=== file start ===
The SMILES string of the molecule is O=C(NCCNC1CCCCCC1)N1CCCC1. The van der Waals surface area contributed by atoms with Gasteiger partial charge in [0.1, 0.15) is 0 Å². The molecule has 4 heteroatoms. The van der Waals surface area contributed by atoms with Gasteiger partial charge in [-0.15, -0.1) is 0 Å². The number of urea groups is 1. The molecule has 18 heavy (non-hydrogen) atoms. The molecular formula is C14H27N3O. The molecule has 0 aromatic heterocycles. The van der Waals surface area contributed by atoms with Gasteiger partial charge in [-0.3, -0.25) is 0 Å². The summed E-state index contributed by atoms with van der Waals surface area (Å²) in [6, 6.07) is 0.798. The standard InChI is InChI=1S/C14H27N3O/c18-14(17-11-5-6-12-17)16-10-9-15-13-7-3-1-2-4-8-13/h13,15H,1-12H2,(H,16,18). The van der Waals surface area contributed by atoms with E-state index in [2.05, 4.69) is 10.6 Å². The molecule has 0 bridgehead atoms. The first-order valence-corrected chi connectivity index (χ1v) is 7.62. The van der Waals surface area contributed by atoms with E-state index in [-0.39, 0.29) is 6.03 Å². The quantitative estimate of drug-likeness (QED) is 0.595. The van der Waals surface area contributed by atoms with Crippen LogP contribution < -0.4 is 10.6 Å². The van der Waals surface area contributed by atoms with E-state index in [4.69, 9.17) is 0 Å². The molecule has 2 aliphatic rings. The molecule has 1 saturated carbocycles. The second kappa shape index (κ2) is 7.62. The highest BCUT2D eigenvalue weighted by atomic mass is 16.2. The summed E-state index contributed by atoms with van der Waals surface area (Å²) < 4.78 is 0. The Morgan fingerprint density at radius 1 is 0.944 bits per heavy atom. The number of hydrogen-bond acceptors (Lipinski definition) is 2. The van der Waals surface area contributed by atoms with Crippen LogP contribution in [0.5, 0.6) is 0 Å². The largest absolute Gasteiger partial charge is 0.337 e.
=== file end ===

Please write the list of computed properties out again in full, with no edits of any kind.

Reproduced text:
The SMILES string of the molecule is O=C(NCCNC1CCCCCC1)N1CCCC1. The van der Waals surface area contributed by atoms with Gasteiger partial charge in [0.1, 0.15) is 0 Å². The molecule has 4 heteroatoms. The van der Waals surface area contributed by atoms with Gasteiger partial charge in [-0.15, -0.1) is 0 Å². The number of urea groups is 1. The molecule has 18 heavy (non-hydrogen) atoms. The molecular formula is C14H27N3O. The molecule has 0 aromatic heterocycles. The van der Waals surface area contributed by atoms with Gasteiger partial charge in [-0.3, -0.25) is 0 Å². The summed E-state index contributed by atoms with van der Waals surface area (Å²) in [6, 6.07) is 0.798. The standard InChI is InChI=1S/C14H27N3O/c18-14(17-11-5-6-12-17)16-10-9-15-13-7-3-1-2-4-8-13/h13,15H,1-12H2,(H,16,18). The van der Waals surface area contributed by atoms with E-state index in [2.05, 4.69) is 10.6 Å². The molecule has 0 bridgehead atoms. The first-order valence-corrected chi connectivity index (χ1v) is 7.62. The van der Waals surface area contributed by atoms with E-state index in [-0.39, 0.29) is 6.03 Å². The quantitative estimate of drug-likeness (QED) is 0.595. The van der Waals surface area contributed by atoms with Crippen LogP contribution < -0.4 is 10.6 Å². The van der Waals surface area contributed by atoms with E-state index in [4.69, 9.17) is 0 Å². The molecule has 2 aliphatic rings. The molecule has 1 saturated carbocycles. The second kappa shape index (κ2) is 7.62. The highest BCUT2D eigenvalue weighted by atomic mass is 16.2. The summed E-state index contributed by atoms with van der Waals surface area (Å²) < 4.78 is 0. The Morgan fingerprint density at radius 1 is 0.944 bits per heavy atom. The number of hydrogen-bond acceptors (Lipinski definition) is 2. The van der Waals surface area contributed by atoms with Crippen LogP contribution in [0.5, 0.6) is 0 Å². The largest absolute Gasteiger partial charge is 0.337 e.